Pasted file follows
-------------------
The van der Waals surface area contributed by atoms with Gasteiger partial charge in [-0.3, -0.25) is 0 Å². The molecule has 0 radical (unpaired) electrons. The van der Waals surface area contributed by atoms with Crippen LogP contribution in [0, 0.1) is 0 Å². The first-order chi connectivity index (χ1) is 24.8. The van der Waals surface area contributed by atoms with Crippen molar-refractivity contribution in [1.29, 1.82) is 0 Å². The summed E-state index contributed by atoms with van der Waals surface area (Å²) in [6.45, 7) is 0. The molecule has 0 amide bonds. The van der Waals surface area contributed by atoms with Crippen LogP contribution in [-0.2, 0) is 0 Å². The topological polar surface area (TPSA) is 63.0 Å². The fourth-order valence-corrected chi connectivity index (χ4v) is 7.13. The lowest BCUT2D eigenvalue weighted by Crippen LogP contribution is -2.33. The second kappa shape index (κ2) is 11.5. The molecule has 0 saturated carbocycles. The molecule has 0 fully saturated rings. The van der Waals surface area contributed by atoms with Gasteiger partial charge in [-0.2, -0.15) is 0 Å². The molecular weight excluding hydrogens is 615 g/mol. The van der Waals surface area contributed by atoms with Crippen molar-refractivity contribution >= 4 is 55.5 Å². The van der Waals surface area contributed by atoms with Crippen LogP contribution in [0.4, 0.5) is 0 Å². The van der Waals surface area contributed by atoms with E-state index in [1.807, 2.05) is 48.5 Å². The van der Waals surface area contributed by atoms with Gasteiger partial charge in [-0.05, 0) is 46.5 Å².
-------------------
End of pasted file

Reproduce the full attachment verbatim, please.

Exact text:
The van der Waals surface area contributed by atoms with Gasteiger partial charge in [-0.3, -0.25) is 0 Å². The molecule has 0 radical (unpaired) electrons. The van der Waals surface area contributed by atoms with Crippen LogP contribution in [0, 0.1) is 0 Å². The first-order chi connectivity index (χ1) is 24.8. The van der Waals surface area contributed by atoms with Crippen molar-refractivity contribution in [1.29, 1.82) is 0 Å². The summed E-state index contributed by atoms with van der Waals surface area (Å²) in [6.45, 7) is 0. The molecule has 0 amide bonds. The van der Waals surface area contributed by atoms with Crippen LogP contribution in [-0.2, 0) is 0 Å². The topological polar surface area (TPSA) is 63.0 Å². The fourth-order valence-corrected chi connectivity index (χ4v) is 7.13. The lowest BCUT2D eigenvalue weighted by Crippen LogP contribution is -2.33. The second kappa shape index (κ2) is 11.5. The molecule has 0 saturated carbocycles. The molecule has 0 fully saturated rings. The van der Waals surface area contributed by atoms with Gasteiger partial charge in [-0.2, -0.15) is 0 Å². The molecular weight excluding hydrogens is 615 g/mol. The van der Waals surface area contributed by atoms with Crippen molar-refractivity contribution >= 4 is 55.5 Å². The van der Waals surface area contributed by atoms with Crippen LogP contribution in [0.4, 0.5) is 0 Å². The van der Waals surface area contributed by atoms with E-state index in [1.807, 2.05) is 48.5 Å². The van der Waals surface area contributed by atoms with Gasteiger partial charge in [-0.05, 0) is 46.5 Å².